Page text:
EQUIFAX STAFFERS used the default 'admin' username and password to secure a portal containing sensitive customer information.
That's according to a class-action lawsuit launched against the company in the US, claiming securities fraud by the company over the 2017 data breach that spilled information on around 148 million accounts of people in the US, Canada and the UK.
"This case arises out of a massive data breach incident. The plaintiff alleges that the defendants committed fraud in connection with the data breach that caused a loss in value of [Equifax shares]," claims the lawsuit.
It alleges the company made "multiple false and misleading statements and omissions about the sensitive personal information in Equifax's custody, the vulnerability of its internal systems to cyber attack, and its compliance with data protection laws and cybersecurity best practices".
The lawsuit goes on to claim that the company failed to take even "the most basic precautions to protect its computer systems from hackers".
These include failing to ensure staff used adequate authentication measures to secure systems. "Equifax's authentication measures were insufficient to protect the sensitive personal data in its custody from unauthorised access", the report continues.
"These mechanisms included weak passwords and security questions. For example, Equifax relied upon four-digit PINs derived from [US] Social Security numbers and birthdays to guard personal information, despite the fact that these passwords had already been compromised in previous breaches.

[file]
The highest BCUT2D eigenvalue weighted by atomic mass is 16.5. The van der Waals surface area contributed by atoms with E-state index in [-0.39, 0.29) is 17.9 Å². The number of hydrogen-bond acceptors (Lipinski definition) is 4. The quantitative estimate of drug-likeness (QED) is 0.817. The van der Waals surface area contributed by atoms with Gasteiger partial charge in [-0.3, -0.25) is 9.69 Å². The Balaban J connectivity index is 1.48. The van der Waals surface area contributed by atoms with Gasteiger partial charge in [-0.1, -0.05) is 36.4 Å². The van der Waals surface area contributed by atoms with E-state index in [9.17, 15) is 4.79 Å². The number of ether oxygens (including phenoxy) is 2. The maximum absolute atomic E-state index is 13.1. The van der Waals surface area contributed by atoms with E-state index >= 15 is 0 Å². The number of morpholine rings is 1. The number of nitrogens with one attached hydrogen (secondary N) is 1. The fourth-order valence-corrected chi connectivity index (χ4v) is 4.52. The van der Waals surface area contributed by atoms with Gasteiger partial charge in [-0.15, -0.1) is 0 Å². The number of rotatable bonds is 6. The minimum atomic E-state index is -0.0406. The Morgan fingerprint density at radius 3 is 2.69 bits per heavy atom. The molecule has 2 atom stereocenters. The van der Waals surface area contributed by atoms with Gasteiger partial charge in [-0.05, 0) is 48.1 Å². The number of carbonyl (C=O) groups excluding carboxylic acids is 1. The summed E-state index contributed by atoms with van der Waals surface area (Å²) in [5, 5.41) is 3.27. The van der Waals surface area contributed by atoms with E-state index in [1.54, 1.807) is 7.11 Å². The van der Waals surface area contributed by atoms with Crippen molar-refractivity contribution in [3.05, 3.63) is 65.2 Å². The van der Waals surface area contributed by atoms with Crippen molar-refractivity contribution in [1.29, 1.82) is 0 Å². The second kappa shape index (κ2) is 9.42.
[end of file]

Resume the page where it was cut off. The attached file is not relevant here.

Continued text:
"Furthermore, Equifax employed the user name ‘admin' and the password 'admin' to protect a portal used to manage credit disputes. This portal contained a vast trove of personal information."
The company also failed to adequately monitor its networks and systems, the lawsuit adds, failing to set-up mechanisms to maintain activity logs, processes for tracking malicious scripts and implementing file integrity monitoring.
"A breach as large-scale as this would not have occurred if Equifax had implemented better monitoring systems," it continues.
The lawsuit takes advantage of claims made after the breach was discovered and admitted, both in formal reports and by security specialists and commentators.
A US Congressional report published in December 2018 accused the company of failing to implement "adequate security" and added that the data breach was "entirely preventable".
Furthermore, Equifax security staff failed to notice the exfiltration of data because the device used to monitor network traffic had been inactive for 19 months due to an expired security certificate. µ
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